Sent in by someone known to me.
So, we’re back to square one. Adrian Delia’s party took a thrashing. The local council results are more representative of the true situation with Labour securing 58% of the votes (there wasn’t the vote-pulling power of the two MEPs). This was a direct message to Adrian Delia and his clan to move over. The haemorrhage will get worse as Labour, little by little, inch their way to the ultimate target of 66% if things stay as they are. Labour already has two-thirds of Malta’s districts under its control.
The Nationalists voted very wisely in the MEP elections. Labour took it badly. Despite the massive pyrrhic victory, there were no celebratory carcades. Apart from spitting their scorn against the two victors, as is their wont, Labour went into shock for a few days. It’s only now that they’ve unleashed their crude propagandists to give Adrian Delia a hand. Having miserably failed in the European extension of our Parliament, Labour’s shock troops now savage those MPs who won’t toe Adrian Delia’s line. This is their attempt to wipe out the only vestige of opposition in the local parliament. The MEP election results delivered a powerful message to Adrian Delia of the sterility of his policies and also revealed that his support base in the electorate is shrinking. At least two-thirds of the Nationalist voter base do not support his faction and this voter base will continue to increase.
Adrian Delia, supported by the Labour propagandists blame the Nationalist ‘traitors’, both the MPs and the supporters for the debacle. Within the party, Adrian Delia continues to behave dishonourably like Joseph Muscat. He denies the obvious, defends the indefensible and abuses the majority will of the party and its supporters. Labour, through its proxy Adrian Delia, has captured the control structures of the Nationalist Party, rendering any opposition to Adrian Delia’s power grip ineffective. To achieve his aim, Delia is helpless without the small crew of kamikaze pilots who do his dirty work. These are manifestly not up to the task, inept, gaffe-prone and self-serving. Rather than Delia, these are the real problem as they should know better.
The senatorial Nationalist MPs have much to answer for when they failed to nip the cancer in the bud during the succession race. Be that as it may, it was excusable for them to play the part of muttering zombies up to the time of Adrian Delia’s first electoral test. After all, they let loose the cat among the pigeons, and Adrian Delia had to be given the chance to show what he can do in the first two years. I still maintain it was a blunder when Simon Busuttil’s team naively decided to open the leadership race to the paid up members. The deciding factor in that narrow election result was the sector of Labourites masquerading as Nationalists after having religiously paid their membership fees.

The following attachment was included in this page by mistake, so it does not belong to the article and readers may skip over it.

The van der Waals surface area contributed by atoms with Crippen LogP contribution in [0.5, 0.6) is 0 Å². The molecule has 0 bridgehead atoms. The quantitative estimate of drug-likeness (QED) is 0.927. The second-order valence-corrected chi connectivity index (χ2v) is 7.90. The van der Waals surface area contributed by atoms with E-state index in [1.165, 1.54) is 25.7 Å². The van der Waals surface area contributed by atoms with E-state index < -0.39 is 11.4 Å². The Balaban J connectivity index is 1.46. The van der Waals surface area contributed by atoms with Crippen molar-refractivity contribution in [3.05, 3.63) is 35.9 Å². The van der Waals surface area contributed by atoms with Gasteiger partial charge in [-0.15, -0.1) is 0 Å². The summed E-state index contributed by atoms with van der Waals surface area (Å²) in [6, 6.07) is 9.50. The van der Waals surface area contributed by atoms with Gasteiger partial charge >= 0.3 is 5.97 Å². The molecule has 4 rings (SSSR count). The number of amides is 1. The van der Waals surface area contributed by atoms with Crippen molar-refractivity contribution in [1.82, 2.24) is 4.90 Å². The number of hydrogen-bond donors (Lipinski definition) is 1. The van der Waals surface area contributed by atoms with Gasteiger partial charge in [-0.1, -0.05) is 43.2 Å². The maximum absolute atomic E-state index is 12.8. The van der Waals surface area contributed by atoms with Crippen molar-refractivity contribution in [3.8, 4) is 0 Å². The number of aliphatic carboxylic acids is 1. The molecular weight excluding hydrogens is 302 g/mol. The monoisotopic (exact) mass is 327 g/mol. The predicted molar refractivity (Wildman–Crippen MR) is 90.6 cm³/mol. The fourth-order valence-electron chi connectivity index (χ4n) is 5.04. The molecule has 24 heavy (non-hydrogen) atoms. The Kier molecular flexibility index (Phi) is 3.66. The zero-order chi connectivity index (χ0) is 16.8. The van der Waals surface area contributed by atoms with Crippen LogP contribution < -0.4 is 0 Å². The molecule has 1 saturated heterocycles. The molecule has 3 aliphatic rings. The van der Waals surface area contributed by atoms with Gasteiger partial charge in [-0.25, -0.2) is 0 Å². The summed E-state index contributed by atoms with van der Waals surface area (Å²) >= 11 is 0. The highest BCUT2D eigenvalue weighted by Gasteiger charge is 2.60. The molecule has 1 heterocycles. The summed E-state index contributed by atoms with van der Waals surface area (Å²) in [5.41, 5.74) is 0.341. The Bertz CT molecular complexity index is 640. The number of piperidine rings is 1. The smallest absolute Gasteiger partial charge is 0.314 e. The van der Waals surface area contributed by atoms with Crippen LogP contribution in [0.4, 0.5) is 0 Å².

The traditional Nationalist politicians are a demoralised lot. I can’t blame them, the Maltese public did not treat them well and never does. Now they have the responsibility of taking decisive action. They’re washed out and don’t seem to have an appetite for a fight. The Nationalists will now not be excused for being actual political zombies. The spotlight is expectantly turned on them. It seems their actions within the terms of the party statute are destined to be stonewalled by the kamikaze pilots who operate the controls in the cockpit of the Nationalist wreck. Surely, there are leaders out there, but no one is prepared to take the initiative. I don’t blame them. Who would want to embrace a lost cause and drink from the poisoned chalice? It is likely that some of them are planning to retire from politics in two years’ time. I don’t blame them. Being a Nationalist MP is a thankless task given the rough treatment they receive from the public. At the end of the day, it’s not worth the effort. I sympathise with them.
No one in the Nationalist Party has the drive and steel to do what Dom Mintoff did to Paul Boffa’s Labour Party. These MPs will be punished by the electorate for their inaction in the same way the kamikaze pilots will be on the day of reckoning. So, how do they deal with a maddening, nonsense-spewing Muscatian clone who won’t put himself to a vote of confidence? It’s not as easy as you think. It’s easy to say: “Oh, Adrian Delia has to leave! Oh, his clan has to admit failure and leave! Oh, they just have to be removed!”. This is because the Nationalist Party has been engineered into a microcosm of Labour’s governance of Malta with its expropriation of the institutions of the state. As Repubblika and other NGOs have been neutralised, the traditionalist Nationalist MPs within their own party are now a helpless, frustrated lot. I sympathise with them as all their initiatives are doomed to failure and yet they get stick from their own supporters because of their ineffectiveness.
For starters, the Nationalists have to do away with their habitual pussyfooting and do a spot of arm twisting. Either we have our vote of confidence or we plot a three year course diverse from the one Adrian Delia plotted for the kamikaze pilots: by resigning from Adrian Delia’s party en masse and fulfilling their role in Parliament as independent MPs occupying Nationalist party seats.